More recently, markets for European farm produce have come under pressure due to Brexit, an increasingly protectionist United States and the coronavirus outbreak. In such an economic environment it’s questionable whether EU-governments would still prioritize developmental and sustainability concerns over seeking out new markets in Asia, Latin America or Africa to strengthen their respective agricultural sectors by maximizing output. ‘The real challenge now is that member states will not be as ambitious in their national plans as the CAP itself is right now,’ Blanco fears. ‘I’m afraid that if we lose EU-coordination in favor of national plans, we also lose our best instruments to apply common objectives. Every country will naturally think first about what’s best for their own agricultural economy, instead of considering EU-interests or even the developing world.’
The National Strategic Plans could also prove highly problematic if they’d lead to imports from developing countries facing new and unpredictable barriers at the national level, De Schutter says: ‘If countries concentrate their environmental measures on non-strategic sectors, while relaxing the requirements on and boosting the competitiveness of core export sectors, this could lead to intra-EU trade distortions and even dumping on external markets.
European agriculture has, by default, a big impact on agricultural systems, livelihoods and development paths around the world. But that impact does not have to be a negative one. A true shift toward sustainability in the EU would create a ripple effect around the world. EU-countries that imported the most organic products in 2019 were the Netherlands (32%), Germany (13%) and Belgium (11%) – with 70 percent of those imports coming from China (13%), Ukraine (10%), Dominican Republic (10%), Ecuador (9%), Peru (7%), Turkey (7%) and India (5%). Imports from China include organic oilcakes, while Ecuador, the Dominican Republic and Peru supply Europe with tropical fruits, nuts and spices, and Ukraine, Turkey and Kazakhstan mainly export organic wheats.
In Kenya, almost 80 percent of farmers work plots smaller than 20 acres. They mainly produce for local markets. But demand for cash crops from Kenya is on the increase. A new trade agreement might ship off up to 40 percent of Kenyan avocados to China. But for coffee, mangoes, macadamia nuts or peanuts Europe would remain crucial. According to EU-statistics, trade with African, Caribbean and Pacific (ACP) countries represented 12 percent of all European agri-food imports in 2016.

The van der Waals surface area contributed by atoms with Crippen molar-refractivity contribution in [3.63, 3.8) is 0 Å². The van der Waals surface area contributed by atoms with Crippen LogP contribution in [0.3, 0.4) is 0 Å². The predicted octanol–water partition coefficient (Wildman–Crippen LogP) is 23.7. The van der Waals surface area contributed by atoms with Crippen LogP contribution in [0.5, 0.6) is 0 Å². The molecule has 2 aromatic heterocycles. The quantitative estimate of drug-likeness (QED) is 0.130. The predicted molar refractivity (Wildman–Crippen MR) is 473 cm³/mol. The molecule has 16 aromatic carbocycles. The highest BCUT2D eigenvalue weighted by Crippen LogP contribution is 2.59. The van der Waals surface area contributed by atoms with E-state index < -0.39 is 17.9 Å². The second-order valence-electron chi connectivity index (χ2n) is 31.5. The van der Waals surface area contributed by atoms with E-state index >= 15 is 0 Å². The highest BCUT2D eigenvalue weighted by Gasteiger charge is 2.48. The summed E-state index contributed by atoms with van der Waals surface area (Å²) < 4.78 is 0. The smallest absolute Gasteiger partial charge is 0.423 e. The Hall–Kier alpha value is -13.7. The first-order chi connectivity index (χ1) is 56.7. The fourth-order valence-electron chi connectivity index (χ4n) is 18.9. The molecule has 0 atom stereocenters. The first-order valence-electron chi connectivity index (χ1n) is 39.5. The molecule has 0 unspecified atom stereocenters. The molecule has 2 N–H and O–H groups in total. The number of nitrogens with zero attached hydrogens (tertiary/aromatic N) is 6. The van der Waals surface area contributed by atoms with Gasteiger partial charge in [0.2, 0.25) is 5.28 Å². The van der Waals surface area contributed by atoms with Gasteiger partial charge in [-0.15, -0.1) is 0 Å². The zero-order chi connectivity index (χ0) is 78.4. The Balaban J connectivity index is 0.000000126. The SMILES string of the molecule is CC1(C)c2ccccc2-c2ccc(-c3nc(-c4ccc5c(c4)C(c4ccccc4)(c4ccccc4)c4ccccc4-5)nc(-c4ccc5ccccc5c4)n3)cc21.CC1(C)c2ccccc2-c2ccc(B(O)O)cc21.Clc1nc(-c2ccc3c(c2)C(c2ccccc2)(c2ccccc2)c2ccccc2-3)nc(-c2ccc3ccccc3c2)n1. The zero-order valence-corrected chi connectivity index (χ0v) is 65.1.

But a simplified focus on trade has in some countries resulted in displacements of local populations and adverse impacts on rural livelihoods – instead of bringing the development promised.
In the report Money Flows (2020) De Schutter’s thinktank, IPES-Food, analyzed a total of 445 agricultural development projects in Kenya with a cumulative budget of nearly 1.2 billion dollars. More than 70 percent were limited to supporting industrial agriculture via improved pesticide practices, livestock vaccines or reductions in post-harvest losses – mainly because the key imperative to produce large volumes of cheap commodities is hardwired into the global market, De Schutter argues: ‘In fact, the biggest problem still is that policies are aimed at helping companies to access commodities from various world regions at the lowest cost. Small-scale farmers in developing countries and in the EU itself pay the price. Despite CAP-reforms over the years, the EU does not seem to want to renounce its vocation as one of the world’s leading agricultural exporters.’